Stocks are volatile instruments whose prices change everyday. There are numerous reasons which explain the behaviour of stock prices. To start with, you can think of market forces i.e. theory of demand and supply. If the number of people who want to buy a stock are more than those who want to sell it, then the price of stock rises.
Conversely, if the number of people who want to sell a stock are more than those who want to buy it, then the price of stock falls. At this juncture it becomes important to know that what affects the demand and supply of stocks; which in turn causes investors to like/dislike a stock.You might have noticed headlines flashing on the news channels throughout the stock trading session. Basically, if the investors come across a positive news about a company like growth/expansion plans, projects approval by the government, the stock prices rise.
On the contrary, any negative news like legal suits filed against a company or rejection of a project makes its stock prices fall. Even the equity analysts estimate about the future value of a company is based on company’s earnings projection. Ultimately, anything which increases the earnings and value of a company causes its stock prices to rise and vice-versa. Apart from this, you may use financial ratios to know the intrinsic worth of the company.
When you invest in shares, you make capital gains on the sale of shares which are taxable. Capital gains is the difference between the selling price and purchase price of the equity share. The rate of taxation on capital gains depends on how long you stayed invested in the stocks. When you sell an equity share, listed on a recognised stock exchange, within one year from the date of purchase, you earn short-term capital gains. These will be taxed at the rate of 15%.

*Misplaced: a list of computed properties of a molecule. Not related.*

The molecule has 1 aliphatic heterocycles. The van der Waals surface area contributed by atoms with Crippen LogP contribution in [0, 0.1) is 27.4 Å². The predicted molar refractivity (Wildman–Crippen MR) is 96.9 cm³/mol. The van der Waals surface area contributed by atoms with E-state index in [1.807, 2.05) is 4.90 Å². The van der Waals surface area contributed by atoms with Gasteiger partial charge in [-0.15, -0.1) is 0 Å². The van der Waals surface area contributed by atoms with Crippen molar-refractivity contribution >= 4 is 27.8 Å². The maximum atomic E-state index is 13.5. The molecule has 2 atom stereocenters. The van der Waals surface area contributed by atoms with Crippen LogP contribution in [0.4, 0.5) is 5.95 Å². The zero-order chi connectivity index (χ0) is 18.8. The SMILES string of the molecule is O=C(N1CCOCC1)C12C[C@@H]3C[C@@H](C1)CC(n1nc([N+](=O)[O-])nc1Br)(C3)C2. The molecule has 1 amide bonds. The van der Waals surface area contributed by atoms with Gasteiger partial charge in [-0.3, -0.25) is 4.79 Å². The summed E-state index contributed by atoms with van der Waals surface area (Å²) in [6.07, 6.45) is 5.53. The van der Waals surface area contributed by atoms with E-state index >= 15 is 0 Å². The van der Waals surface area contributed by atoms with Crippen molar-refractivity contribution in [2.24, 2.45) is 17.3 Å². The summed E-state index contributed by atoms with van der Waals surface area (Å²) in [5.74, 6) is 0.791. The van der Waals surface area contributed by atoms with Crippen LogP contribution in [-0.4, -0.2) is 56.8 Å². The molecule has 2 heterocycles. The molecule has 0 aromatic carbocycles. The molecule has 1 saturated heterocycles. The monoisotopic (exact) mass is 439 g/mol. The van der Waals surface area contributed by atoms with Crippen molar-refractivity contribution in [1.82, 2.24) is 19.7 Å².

Conversely, if you sell a listed equity share after one year from the date of purchase, you earn long-term capital gains (LTCG). LTCG in excess of Rs 1lac are taxable at the rate of 10% without the benefit of indexation.
If you are investing directly in shares, there are a lot of complexities that you need to take care of. To start with, you have to examine a stock and assess if valuations are attractive. Investing in stocks tends to be a dynamic process because the business prospects change everyday due to immense competition. On top of this, one should also understand how does the stock exchanges like Sensex and Nifty functions.
Moreover, you would require relatively higher initial capital to build a well-diversified portfolio.If you take the case of equity funds, it is a more convenient way to enter stock markets. There’s an experienced fund manager who would take care of your portfolio. You need not worry about the market movements and other decisions related to portfolio management.
More importantly, you can start systematic investment plan (SIP) in mutual funds with as low as Rs 500 every month. In short, you can achieve similar level of diversification at a smaller amount.
Investing in Equity Funds is made paperless and hassle-free at ClearTax.
Using the following steps, you can start your investment journey:
Step 1: Sign in at cleartax.in
Step 2: Enter your personal details regarding the amount of investment and period of investment.
Step 3: Get your e-KYC done in less than 5 minutes.
Step 4: Invest in your favourite equity fund from amongst the hand-picked mutual funds.